Daniel McIvorRuby Slippers Theatre

A Beautiful View Written & Directed by Daniel McIvor

Dates and Venue 4-13 Dec @ 8 pm, 6 &13 Dec @ 2 pm Performance Works, Vancouver; 16-19 Dec @ 8 pm Shadbolt Centre, Burnaby

Reviewer Ed Farolan

Although lesbianism is involved in the love intricacies of the play, the theme is handled quite delicately. Colleen Wheeler (Linda) and Diane Brown (Mitch) were a delight to watch. Their acting was simply wonderful. Funny lines like this one from Mitch's mouth, “I couldn’t go getting bisexual on myself... I’m just not that organized”, is perhaps one of the reasons McIvor is an award-winning playwright.

The audience in the prformance of December 19 seemed to be happy with this light, serio-comic play about two women, both camping aficionados, who meet while shopping for tents.The play chronicles a friendship between them over 20 years.

I was surprised to see a child in the audience, though, because the play uses coarse language. I suppose this play could be classified as PG, as I noticed the little girl was accompanied with perhaps a parent.

In the playwright's programme notes, he comments that each time the play opens (as he's directed the play with four cast members on tour), he sees the actors "fearlessly offering themselves in the roles". But that is precisely what distinguishes the good actors from the bad ones. It goes back to the basics of Method Acting, and from what I saw, these two actors are indeed in tune with what comprises good acting. In one scene, I could see honest tears about to fall as Brown becomes emotional when she catches her friend in bed with another woman.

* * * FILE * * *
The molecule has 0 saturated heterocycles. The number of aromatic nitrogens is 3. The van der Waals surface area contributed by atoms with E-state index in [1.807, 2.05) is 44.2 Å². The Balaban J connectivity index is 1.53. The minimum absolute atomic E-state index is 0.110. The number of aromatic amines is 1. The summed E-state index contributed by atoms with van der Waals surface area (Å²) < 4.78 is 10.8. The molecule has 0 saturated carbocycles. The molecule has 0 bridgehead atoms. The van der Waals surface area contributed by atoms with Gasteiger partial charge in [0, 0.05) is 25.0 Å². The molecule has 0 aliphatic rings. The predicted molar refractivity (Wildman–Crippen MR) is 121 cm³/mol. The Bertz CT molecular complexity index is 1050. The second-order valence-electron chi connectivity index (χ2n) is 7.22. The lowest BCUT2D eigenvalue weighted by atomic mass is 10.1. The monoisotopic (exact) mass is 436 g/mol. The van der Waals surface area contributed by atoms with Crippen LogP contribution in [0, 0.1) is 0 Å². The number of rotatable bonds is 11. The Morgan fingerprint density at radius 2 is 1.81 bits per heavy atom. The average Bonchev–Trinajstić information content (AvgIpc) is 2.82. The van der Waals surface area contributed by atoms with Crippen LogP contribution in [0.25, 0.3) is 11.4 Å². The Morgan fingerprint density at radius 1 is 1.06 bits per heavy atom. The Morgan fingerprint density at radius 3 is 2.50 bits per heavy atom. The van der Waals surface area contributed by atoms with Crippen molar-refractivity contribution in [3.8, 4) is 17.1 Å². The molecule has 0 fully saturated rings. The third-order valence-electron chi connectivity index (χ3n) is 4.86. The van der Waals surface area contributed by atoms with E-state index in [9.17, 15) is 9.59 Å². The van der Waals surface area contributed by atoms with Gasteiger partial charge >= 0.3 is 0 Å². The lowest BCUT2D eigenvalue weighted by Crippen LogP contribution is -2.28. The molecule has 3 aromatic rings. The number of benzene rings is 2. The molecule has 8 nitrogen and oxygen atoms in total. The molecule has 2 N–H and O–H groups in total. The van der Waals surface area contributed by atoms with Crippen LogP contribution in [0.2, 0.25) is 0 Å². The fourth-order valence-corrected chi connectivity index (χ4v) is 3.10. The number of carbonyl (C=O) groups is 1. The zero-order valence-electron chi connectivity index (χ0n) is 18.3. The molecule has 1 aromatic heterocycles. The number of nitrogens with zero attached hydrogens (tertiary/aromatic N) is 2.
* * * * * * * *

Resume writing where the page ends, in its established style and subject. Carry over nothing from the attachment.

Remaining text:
Throughout the play, we are bombarded with what sounds like a mantra, the repetition of the phrase "Nothing is enough". It's as though you're either an optimist and lookng at life half-full, and interpreting it as "nothing is sufficient", thus giving you reason to hope; or, on the other side of the spectrum, as a pessimist, a half-empty glass where the phrase would mean "nothing can be done", a hopeless statement.

Thus, the play offers the audience the choice of how to look at life, and how to live it. In its apparent lighthearted spirit, there is a deeply embedded and profound message that McIvor wants to instill in us in this play.

.© 2009 Ed Farolan